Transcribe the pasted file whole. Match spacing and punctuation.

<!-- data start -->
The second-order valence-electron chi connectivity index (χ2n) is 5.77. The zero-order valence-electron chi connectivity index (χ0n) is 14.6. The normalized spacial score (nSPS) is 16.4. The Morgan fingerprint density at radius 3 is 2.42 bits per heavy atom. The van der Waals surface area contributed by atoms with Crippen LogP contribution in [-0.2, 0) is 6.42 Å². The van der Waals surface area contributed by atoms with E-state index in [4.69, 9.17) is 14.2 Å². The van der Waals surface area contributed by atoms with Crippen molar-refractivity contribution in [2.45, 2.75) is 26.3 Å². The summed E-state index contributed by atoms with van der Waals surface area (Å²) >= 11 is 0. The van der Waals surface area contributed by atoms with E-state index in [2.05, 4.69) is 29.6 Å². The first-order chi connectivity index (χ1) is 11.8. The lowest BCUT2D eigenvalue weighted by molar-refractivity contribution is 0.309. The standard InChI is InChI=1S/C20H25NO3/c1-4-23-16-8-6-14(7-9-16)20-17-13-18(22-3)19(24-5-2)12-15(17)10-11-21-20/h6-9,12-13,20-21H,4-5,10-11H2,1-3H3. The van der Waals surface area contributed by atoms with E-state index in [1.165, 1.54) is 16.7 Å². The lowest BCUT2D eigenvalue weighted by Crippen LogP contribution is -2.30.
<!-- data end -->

The second-order valence-electron chi connectivity index (χ2n) is 5.77. The zero-order valence-electron chi connectivity index (χ0n) is 14.6. The normalized spacial score (nSPS) is 16.4. The Morgan fingerprint density at radius 3 is 2.42 bits per heavy atom. The van der Waals surface area contributed by atoms with Crippen LogP contribution in [-0.2, 0) is 6.42 Å². The van der Waals surface area contributed by atoms with E-state index in [4.69, 9.17) is 14.2 Å². The van der Waals surface area contributed by atoms with Crippen molar-refractivity contribution in [2.45, 2.75) is 26.3 Å². The summed E-state index contributed by atoms with van der Waals surface area (Å²) >= 11 is 0. The van der Waals surface area contributed by atoms with E-state index in [2.05, 4.69) is 29.6 Å². The first-order chi connectivity index (χ1) is 11.8. The lowest BCUT2D eigenvalue weighted by molar-refractivity contribution is 0.309. The standard InChI is InChI=1S/C20H25NO3/c1-4-23-16-8-6-14(7-9-16)20-17-13-18(22-3)19(24-5-2)12-15(17)10-11-21-20/h6-9,12-13,20-21H,4-5,10-11H2,1-3H3. The van der Waals surface area contributed by atoms with E-state index in [1.165, 1.54) is 16.7 Å². The lowest BCUT2D eigenvalue weighted by Crippen LogP contribution is -2.30.